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Participation in an experiential learning activity like an internship can benefit you academically, personally, and professionally. With an internship you can:
- Gain practical experience. Many people learn best by doing, and everyone can benefit by seeing the theories and methods learned in class put to work. Whether it's testing water samples to check for pollution, working on a marketing campaign, or facilitating an art program for children, hands-on experiences bring classroom theory to life and give you practice in your field of interest.
- Earn course credit. Every Stevenson student has the opportunity to earn academic credit for their internship.
- Achieve a greater sense of clarity about your career goals. Interning allows you to test drive a job, company, or career path before committing to full-time employment. An internship can also help you determine which aspects you do or don’t like about a particular position or work environment, and can help shape your future path.
- Prepare for life after graduation. Internships expose you to real-world issues that you have the opportunity to solve by applying knowledge and skills gained in the classroom.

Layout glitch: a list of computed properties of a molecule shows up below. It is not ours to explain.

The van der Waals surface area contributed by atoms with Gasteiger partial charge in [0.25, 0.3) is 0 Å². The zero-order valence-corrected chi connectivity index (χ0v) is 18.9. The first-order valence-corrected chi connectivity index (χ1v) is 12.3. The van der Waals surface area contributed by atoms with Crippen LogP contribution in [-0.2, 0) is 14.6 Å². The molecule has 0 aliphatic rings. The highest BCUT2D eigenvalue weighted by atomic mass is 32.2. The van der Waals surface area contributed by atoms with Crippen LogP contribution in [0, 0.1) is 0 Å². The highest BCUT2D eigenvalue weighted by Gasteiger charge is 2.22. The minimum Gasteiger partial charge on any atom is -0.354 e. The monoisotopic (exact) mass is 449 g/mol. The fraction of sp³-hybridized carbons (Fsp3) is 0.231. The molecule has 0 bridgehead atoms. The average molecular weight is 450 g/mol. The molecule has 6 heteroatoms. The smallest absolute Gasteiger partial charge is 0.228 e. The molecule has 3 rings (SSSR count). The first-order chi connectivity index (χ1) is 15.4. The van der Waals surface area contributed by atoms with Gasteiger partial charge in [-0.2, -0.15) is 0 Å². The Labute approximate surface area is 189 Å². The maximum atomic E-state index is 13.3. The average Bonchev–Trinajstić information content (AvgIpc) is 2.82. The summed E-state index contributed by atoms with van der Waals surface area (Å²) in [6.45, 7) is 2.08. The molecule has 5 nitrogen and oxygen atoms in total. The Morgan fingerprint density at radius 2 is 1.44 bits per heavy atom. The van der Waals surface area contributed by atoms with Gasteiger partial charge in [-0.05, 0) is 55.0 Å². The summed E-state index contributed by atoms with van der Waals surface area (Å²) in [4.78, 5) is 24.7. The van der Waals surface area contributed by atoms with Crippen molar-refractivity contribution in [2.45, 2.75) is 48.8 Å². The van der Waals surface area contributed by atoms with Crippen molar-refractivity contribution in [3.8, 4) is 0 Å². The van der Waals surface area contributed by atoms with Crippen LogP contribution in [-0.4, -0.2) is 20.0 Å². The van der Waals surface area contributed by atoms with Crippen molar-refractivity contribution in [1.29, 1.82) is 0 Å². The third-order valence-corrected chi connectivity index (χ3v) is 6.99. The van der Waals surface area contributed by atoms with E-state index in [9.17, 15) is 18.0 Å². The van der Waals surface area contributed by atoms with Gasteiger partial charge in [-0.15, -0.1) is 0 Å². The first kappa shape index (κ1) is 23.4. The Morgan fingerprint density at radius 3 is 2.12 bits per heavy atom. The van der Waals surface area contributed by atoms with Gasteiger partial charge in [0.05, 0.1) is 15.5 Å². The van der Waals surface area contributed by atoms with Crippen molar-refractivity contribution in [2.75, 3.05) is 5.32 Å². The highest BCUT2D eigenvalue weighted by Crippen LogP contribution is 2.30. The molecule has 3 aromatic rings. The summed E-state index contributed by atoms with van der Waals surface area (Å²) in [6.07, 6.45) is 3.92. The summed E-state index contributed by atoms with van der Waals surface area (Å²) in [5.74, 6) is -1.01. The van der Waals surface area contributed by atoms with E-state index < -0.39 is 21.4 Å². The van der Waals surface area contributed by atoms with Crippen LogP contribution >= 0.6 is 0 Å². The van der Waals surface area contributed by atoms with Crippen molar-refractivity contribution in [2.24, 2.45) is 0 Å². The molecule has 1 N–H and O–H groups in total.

- Increase your self-confidence. Working in a professional environment through an internship can help you feel more comfortable, confident, and at-ease in the workplace. Plus, an internship can provide you with technical and soft skills that can be applied in the future, allowing you to feel more confident in your abilities.
- Expand your professional network. You will meet professionals working in your industry of interest. Ask questions, conduct informational interviews, and connect with new people. The people you meet through an internship can be a great resource as you learn and practice the skills of your field, and as you search for additional internships or employment.
- Increase your marketability to employers and get hired. According to “The Class of 2014 Student Survey Report” published by the National Association of Colleges and Employers, 52.1% of job applicants with an internship received at least one full-time job offer, while only 38.6% of applicants who did not have an internship received this offer. Employers value the experience you gained from an internship; the tasks completed and skills utilized make for great proof of your knowledge and abilities on your resume and provide good talking points in an interview.
- Earn money or other compensation. Not all employers are required to pay interns, but many choose to do so when possible. Interns may be paid a wage or stipend or compensated in another way, such as reimbursement for meals or travel costs.